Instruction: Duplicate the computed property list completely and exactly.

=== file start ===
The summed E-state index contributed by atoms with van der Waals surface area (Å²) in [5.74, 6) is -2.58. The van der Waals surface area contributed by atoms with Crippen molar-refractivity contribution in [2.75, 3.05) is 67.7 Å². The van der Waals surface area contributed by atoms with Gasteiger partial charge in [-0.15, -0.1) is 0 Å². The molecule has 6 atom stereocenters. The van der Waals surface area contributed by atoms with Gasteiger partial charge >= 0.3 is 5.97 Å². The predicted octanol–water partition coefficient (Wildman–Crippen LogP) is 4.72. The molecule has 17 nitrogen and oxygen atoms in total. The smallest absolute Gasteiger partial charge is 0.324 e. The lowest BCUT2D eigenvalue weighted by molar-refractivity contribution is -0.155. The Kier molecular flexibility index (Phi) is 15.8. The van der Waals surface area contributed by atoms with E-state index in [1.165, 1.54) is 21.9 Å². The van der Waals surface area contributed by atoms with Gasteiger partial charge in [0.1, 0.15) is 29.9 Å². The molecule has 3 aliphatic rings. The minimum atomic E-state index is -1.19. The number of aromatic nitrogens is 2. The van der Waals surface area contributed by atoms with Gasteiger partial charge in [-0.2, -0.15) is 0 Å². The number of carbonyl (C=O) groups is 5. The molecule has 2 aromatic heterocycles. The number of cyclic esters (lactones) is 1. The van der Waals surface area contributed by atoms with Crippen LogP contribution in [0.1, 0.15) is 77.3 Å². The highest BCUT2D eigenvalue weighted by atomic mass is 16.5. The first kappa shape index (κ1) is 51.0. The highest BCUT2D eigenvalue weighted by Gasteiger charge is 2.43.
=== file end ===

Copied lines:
The summed E-state index contributed by atoms with van der Waals surface area (Å²) in [5.74, 6) is -2.58. The van der Waals surface area contributed by atoms with Crippen molar-refractivity contribution in [2.75, 3.05) is 67.7 Å². The van der Waals surface area contributed by atoms with Gasteiger partial charge in [-0.15, -0.1) is 0 Å². The molecule has 6 atom stereocenters. The van der Waals surface area contributed by atoms with Gasteiger partial charge >= 0.3 is 5.97 Å². The predicted octanol–water partition coefficient (Wildman–Crippen LogP) is 4.72. The molecule has 17 nitrogen and oxygen atoms in total. The smallest absolute Gasteiger partial charge is 0.324 e. The lowest BCUT2D eigenvalue weighted by molar-refractivity contribution is -0.155. The Kier molecular flexibility index (Phi) is 15.8. The van der Waals surface area contributed by atoms with E-state index in [1.165, 1.54) is 21.9 Å². The van der Waals surface area contributed by atoms with Gasteiger partial charge in [0.1, 0.15) is 29.9 Å². The molecule has 3 aliphatic rings. The minimum atomic E-state index is -1.19. The number of aromatic nitrogens is 2. The van der Waals surface area contributed by atoms with Gasteiger partial charge in [-0.2, -0.15) is 0 Å². The number of carbonyl (C=O) groups is 5. The molecule has 2 aromatic heterocycles. The number of cyclic esters (lactones) is 1. The van der Waals surface area contributed by atoms with Crippen LogP contribution in [0.1, 0.15) is 77.3 Å². The highest BCUT2D eigenvalue weighted by atomic mass is 16.5. The first kappa shape index (κ1) is 51.0. The highest BCUT2D eigenvalue weighted by Gasteiger charge is 2.43.